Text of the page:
AfterDawn: Tech news

LightSquared announces more solutions for proposed LTE network's GPS interference

Written by Rich Fiscus (Google+) @ 27 Oct 2011 16:47 User comments (2)

LightSquared announces more solutions for proposed LTE network's GPS interference LightSquared, a US company intent on building a nationwide wholesale LTE network, has announced yet another proposed solution for the GPS interference issues which have delayed FCC approval of their service.
LightSquared's problems stem from their proposal to transmit terrestrial mobile data on frequencies normally reserved for satellite communication. The frequency range they would be using is directly adjacent to the frequencies used for high precision GPS.

Because they are terrestrial, rather than satellite based, LightSquared's signals would be significantly more powerful, resulting in them overpowering the GPS signals. This would render GPS units used for applications ranging from aviation to agriculture to military operations effectively useless.

Despite claims in the past that a new antenna design for their towers would alleviate the problem, testing by the government's National Telecommunications and Information Administration resulted in a different conclusion. FCC approval of their service is contingent on NTIA approval.

In September the company announced the development of a filter which could be used to retrofit existing GPS equipment to filter out LightSquared's signal, but only offered to pay for the cost of modifying those units used by the federal government.

Their latest proposed solution, or actually 4 solutions, are a pair of antennae and another filter they say will solve the problem with a retrofit and a new receiver which could be used in new GPS units going forward.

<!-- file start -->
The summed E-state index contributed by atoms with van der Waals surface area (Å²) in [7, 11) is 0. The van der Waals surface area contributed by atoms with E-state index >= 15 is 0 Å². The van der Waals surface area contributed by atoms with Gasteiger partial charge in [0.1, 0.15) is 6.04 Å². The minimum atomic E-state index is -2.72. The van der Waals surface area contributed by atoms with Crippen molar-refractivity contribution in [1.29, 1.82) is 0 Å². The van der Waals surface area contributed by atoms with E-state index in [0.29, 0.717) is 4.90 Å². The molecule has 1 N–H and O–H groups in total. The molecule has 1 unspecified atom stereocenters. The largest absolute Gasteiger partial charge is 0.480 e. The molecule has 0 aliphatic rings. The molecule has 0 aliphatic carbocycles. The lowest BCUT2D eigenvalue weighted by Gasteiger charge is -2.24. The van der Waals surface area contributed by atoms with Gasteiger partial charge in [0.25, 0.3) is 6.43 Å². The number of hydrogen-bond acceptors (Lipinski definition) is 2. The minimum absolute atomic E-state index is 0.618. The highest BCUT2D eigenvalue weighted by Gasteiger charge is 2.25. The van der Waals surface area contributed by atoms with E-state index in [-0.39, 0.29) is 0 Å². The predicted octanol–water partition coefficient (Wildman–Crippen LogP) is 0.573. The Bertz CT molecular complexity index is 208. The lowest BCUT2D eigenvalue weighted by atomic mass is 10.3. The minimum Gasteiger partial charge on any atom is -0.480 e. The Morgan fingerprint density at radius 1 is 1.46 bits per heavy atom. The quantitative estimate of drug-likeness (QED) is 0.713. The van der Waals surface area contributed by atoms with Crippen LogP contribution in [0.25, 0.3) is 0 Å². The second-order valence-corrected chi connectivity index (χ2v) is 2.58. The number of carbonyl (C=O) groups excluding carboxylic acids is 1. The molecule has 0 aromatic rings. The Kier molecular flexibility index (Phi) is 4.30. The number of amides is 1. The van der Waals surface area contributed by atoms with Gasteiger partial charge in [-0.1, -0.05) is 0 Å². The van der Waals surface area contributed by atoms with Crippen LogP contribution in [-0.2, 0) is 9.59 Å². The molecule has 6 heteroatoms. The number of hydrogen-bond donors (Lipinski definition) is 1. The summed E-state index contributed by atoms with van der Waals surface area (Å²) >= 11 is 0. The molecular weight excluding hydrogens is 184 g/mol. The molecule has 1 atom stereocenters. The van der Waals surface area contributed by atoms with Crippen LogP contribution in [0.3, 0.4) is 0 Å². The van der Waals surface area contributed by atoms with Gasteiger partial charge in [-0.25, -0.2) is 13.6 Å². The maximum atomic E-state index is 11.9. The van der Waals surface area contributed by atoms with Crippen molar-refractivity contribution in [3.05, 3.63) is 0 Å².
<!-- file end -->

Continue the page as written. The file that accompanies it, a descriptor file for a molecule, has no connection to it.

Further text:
They are being vague about the costs of these new components. Their previously announced solution would cost between $50 and $300 per device, not counting the cost of installation. One of the new antennae would apparently cost $6.

The cost of the other antenna, the filter, and the new receivers haven't been disclosed.

The most recent antenna will be undergoing independent testing at Alcatel-Lucent Bell Labs after which all of LightSquared's solutions will be submitted for NTIA testing.

If they prove to be as effective as LightSquared claims, there will still be the matter of paying for all the retrofitting to consider.

Previous Next  

2 user comments

128.10.2011 6:10

So if you have a GPS that has an external antenna port, you will have to buy and add a filter and antenna. If your GPS dosen't have an external port you are out of luck and have to get a new GPS??? I hope LightSquared has lots of money to pay for all this new equipment.

Unfortunately, I expect this is all a game to extort more campeign contributions and we will have to foot the bill directly or via FCC subsidies. Nice.

228.10.2011 6:11

So if you have a GPS that has an external antenna port, you will have to buy and add a filter and antenna. If your GPS dosen't have an external port you are out of luck and have to get a new GPS??? I hope LightSquared has lots of money to pay for all this new equipment.

Unfortunately, I expect this is all a game to extort more campeign contributions and we will have to foot the bill directly or via FCC subsidies. Nice.

Comments have been disabled for this article.

News archive